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Memories of Ron Hunt
Working Life at The Tecnic Shoe Factory 1939-1986

Picture of Tecnic 'John Spencer' Men's City shoe range
Tecnic 'John Spencer' City Shoes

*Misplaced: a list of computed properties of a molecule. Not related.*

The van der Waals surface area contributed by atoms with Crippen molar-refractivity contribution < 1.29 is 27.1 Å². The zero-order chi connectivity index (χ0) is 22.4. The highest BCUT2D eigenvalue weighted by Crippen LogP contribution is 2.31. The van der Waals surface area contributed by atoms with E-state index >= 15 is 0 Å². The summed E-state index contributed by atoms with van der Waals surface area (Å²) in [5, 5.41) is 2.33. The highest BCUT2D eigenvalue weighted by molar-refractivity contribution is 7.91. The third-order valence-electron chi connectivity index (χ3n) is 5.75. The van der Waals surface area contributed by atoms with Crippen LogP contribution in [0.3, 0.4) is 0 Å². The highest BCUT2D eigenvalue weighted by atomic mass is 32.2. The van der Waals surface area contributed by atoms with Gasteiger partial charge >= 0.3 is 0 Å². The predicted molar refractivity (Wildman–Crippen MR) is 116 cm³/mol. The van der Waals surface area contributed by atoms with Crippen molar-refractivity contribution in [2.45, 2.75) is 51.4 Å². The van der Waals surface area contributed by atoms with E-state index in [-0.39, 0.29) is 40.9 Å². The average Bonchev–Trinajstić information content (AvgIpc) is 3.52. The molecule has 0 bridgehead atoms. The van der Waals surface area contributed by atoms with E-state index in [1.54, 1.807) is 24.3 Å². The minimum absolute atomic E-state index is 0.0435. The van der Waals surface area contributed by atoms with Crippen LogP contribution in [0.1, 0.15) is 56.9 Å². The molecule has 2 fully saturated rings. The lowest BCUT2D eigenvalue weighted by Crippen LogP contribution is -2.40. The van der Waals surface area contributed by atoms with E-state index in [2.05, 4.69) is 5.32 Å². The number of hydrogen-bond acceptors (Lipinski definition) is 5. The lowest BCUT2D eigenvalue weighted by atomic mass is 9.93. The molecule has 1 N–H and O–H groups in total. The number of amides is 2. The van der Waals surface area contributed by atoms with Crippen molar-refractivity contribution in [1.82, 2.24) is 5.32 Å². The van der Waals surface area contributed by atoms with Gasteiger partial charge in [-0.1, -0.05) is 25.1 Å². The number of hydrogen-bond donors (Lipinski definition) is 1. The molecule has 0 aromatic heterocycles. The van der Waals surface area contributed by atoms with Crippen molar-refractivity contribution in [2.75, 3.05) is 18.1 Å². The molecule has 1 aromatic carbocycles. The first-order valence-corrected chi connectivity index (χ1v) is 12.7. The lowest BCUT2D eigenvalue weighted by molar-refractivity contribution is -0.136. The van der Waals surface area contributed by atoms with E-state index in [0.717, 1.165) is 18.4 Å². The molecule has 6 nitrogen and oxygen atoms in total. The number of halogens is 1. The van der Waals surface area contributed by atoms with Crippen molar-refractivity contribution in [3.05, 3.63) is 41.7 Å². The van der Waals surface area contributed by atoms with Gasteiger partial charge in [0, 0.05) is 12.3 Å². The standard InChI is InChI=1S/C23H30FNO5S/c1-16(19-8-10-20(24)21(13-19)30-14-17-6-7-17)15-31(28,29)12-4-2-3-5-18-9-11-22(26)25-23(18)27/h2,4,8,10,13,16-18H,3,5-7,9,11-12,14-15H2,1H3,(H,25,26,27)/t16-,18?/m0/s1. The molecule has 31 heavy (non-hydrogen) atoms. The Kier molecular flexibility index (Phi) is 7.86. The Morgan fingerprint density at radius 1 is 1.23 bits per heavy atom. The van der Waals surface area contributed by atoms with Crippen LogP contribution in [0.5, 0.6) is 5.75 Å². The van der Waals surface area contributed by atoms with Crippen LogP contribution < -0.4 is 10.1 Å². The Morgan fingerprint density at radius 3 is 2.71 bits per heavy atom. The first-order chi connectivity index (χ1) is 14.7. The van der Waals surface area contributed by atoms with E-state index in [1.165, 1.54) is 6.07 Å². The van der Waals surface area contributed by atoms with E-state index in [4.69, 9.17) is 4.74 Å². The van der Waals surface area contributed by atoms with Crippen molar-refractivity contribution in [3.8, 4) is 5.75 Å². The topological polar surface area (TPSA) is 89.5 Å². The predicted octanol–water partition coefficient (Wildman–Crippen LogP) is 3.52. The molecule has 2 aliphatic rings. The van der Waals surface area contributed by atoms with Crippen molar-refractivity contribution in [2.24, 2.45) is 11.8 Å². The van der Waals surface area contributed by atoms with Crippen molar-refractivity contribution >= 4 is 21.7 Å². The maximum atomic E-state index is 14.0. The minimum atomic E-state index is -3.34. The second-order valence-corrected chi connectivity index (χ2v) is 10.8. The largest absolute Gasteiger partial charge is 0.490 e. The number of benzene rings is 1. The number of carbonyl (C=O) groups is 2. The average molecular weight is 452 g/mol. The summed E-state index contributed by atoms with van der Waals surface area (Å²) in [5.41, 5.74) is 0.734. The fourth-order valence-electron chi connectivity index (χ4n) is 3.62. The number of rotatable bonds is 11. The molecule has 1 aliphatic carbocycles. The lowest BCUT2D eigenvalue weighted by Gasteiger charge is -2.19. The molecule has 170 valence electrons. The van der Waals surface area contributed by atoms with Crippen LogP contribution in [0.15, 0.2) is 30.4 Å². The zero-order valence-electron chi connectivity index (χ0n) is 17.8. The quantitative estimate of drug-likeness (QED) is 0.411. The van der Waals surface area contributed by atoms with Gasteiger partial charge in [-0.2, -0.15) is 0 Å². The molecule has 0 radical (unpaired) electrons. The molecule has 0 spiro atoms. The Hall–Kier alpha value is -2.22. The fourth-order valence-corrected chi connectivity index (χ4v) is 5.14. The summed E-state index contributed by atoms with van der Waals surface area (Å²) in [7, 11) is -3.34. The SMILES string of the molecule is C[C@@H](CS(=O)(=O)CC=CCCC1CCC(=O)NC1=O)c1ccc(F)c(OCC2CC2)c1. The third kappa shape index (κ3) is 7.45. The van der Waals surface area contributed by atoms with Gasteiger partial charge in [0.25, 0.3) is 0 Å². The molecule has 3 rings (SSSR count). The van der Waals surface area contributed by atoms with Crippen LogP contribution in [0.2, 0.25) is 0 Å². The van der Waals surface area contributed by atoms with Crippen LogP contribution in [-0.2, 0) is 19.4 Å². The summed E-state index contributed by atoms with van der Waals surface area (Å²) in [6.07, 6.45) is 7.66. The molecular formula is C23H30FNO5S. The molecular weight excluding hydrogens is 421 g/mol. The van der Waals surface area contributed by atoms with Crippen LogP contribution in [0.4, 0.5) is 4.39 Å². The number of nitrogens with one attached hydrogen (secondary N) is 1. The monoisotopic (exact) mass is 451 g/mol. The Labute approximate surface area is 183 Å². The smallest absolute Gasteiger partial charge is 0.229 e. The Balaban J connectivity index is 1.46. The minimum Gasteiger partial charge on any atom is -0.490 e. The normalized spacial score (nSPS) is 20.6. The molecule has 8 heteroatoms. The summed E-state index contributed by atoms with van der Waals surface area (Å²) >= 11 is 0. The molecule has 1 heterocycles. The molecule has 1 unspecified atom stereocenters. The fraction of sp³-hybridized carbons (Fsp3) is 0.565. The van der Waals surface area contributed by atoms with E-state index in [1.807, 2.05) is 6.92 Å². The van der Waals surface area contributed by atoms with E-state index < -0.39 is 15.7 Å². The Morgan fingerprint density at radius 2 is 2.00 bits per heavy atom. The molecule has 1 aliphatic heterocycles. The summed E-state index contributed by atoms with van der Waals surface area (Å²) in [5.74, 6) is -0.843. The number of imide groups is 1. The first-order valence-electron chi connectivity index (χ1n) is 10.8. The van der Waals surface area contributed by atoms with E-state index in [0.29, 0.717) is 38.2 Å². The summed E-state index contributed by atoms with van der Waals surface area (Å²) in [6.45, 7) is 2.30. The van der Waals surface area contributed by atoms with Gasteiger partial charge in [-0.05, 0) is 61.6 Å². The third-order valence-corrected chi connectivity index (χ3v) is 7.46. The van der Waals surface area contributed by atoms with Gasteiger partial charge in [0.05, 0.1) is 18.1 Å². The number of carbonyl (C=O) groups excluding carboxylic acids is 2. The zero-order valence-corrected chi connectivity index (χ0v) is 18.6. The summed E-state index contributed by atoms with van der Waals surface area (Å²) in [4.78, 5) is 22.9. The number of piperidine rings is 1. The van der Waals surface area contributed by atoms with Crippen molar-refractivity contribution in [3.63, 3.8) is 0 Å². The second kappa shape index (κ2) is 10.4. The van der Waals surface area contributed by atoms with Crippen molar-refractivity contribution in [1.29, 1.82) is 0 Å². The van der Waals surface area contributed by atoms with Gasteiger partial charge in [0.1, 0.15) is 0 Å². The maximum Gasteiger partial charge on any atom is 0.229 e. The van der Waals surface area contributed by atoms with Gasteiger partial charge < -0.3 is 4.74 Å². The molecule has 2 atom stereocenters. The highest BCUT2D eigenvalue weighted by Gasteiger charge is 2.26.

Ron left Sharnbrook School at the age of 14 years.  He was still living at 25 High Street , Souldrop, Bedfordshire.  His brother Harold was already working at the Tecnic Shoe Factory in Bedford Road , Rushden, Northants and so Ron decided to join him there as there was no industry in Souldrop village and the only jobs available would have been in agriculture.  The shoe factories offered regular hours with reasonable wages.  The Tecnic was the first factory approaching the town from the south.  It was 4½ miles from Souldrop.  Ron (like most other people) cycled to work, clocking in at 7.30 am until 12 noon and then from 1.15 pm until 5.30 pm.  He took sandwiches and a flask of tea to have in his lunch break, as the factory did not have a canteen.  At first Ron also had to work on Saturday mornings from 7.30 am until 12 noon.  In later years the hours changed to 8 am to 12 noon and then from 1 pm to 5 pm with no Saturdays.  Ron married in 1950 and in 1952 he and his wife Jean, moved from Souldrop to a bungalow in Bedford Road, Rushden.  This meant that Ron only had two miles to bike each way and then went home for a cooked dinner in his lunch hour.  Jean had to have it on the table as he walked in, so he had time to eat it and have a short rest, before getting back to work.  He would lose money if he clocked in late.